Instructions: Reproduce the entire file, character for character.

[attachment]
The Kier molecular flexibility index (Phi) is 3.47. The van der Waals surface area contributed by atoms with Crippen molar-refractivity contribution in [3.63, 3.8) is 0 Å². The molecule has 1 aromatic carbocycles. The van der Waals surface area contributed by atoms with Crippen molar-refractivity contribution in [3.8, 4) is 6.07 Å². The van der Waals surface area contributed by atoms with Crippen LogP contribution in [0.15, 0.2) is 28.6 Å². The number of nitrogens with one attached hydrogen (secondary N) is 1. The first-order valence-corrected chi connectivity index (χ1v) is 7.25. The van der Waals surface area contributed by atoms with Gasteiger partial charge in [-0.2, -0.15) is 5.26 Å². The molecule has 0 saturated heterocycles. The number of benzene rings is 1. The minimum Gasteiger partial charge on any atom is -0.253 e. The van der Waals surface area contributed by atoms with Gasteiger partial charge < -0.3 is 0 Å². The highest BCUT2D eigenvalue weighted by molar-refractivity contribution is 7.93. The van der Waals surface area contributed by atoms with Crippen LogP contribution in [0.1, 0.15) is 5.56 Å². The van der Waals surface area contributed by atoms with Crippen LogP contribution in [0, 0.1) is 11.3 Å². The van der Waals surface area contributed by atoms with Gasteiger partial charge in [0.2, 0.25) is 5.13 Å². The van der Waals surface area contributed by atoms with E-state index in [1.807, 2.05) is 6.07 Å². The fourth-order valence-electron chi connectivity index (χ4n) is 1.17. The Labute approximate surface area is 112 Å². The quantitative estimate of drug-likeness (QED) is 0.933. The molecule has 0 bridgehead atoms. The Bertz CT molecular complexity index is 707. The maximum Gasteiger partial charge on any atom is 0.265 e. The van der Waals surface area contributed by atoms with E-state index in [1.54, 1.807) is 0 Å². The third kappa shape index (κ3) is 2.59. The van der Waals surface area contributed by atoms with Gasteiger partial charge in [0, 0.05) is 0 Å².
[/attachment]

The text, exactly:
The Kier molecular flexibility index (Phi) is 3.47. The van der Waals surface area contributed by atoms with Crippen molar-refractivity contribution in [3.63, 3.8) is 0 Å². The molecule has 1 aromatic carbocycles. The van der Waals surface area contributed by atoms with Crippen molar-refractivity contribution in [3.8, 4) is 6.07 Å². The van der Waals surface area contributed by atoms with Crippen LogP contribution in [0.15, 0.2) is 28.6 Å². The number of nitrogens with one attached hydrogen (secondary N) is 1. The first-order valence-corrected chi connectivity index (χ1v) is 7.25. The van der Waals surface area contributed by atoms with Gasteiger partial charge in [-0.2, -0.15) is 5.26 Å². The molecule has 0 saturated heterocycles. The number of benzene rings is 1. The minimum Gasteiger partial charge on any atom is -0.253 e. The van der Waals surface area contributed by atoms with Gasteiger partial charge < -0.3 is 0 Å². The highest BCUT2D eigenvalue weighted by molar-refractivity contribution is 7.93. The van der Waals surface area contributed by atoms with Crippen LogP contribution in [0.1, 0.15) is 5.56 Å². The van der Waals surface area contributed by atoms with Crippen LogP contribution in [0, 0.1) is 11.3 Å². The van der Waals surface area contributed by atoms with Gasteiger partial charge in [0.2, 0.25) is 5.13 Å². The van der Waals surface area contributed by atoms with E-state index in [1.807, 2.05) is 6.07 Å². The fourth-order valence-electron chi connectivity index (χ4n) is 1.17. The Labute approximate surface area is 112 Å². The quantitative estimate of drug-likeness (QED) is 0.933. The molecule has 0 bridgehead atoms. The Bertz CT molecular complexity index is 707. The maximum Gasteiger partial charge on any atom is 0.265 e. The van der Waals surface area contributed by atoms with E-state index in [1.54, 1.807) is 0 Å². The third kappa shape index (κ3) is 2.59. The van der Waals surface area contributed by atoms with Gasteiger partial charge in [0, 0.05) is 0 Å².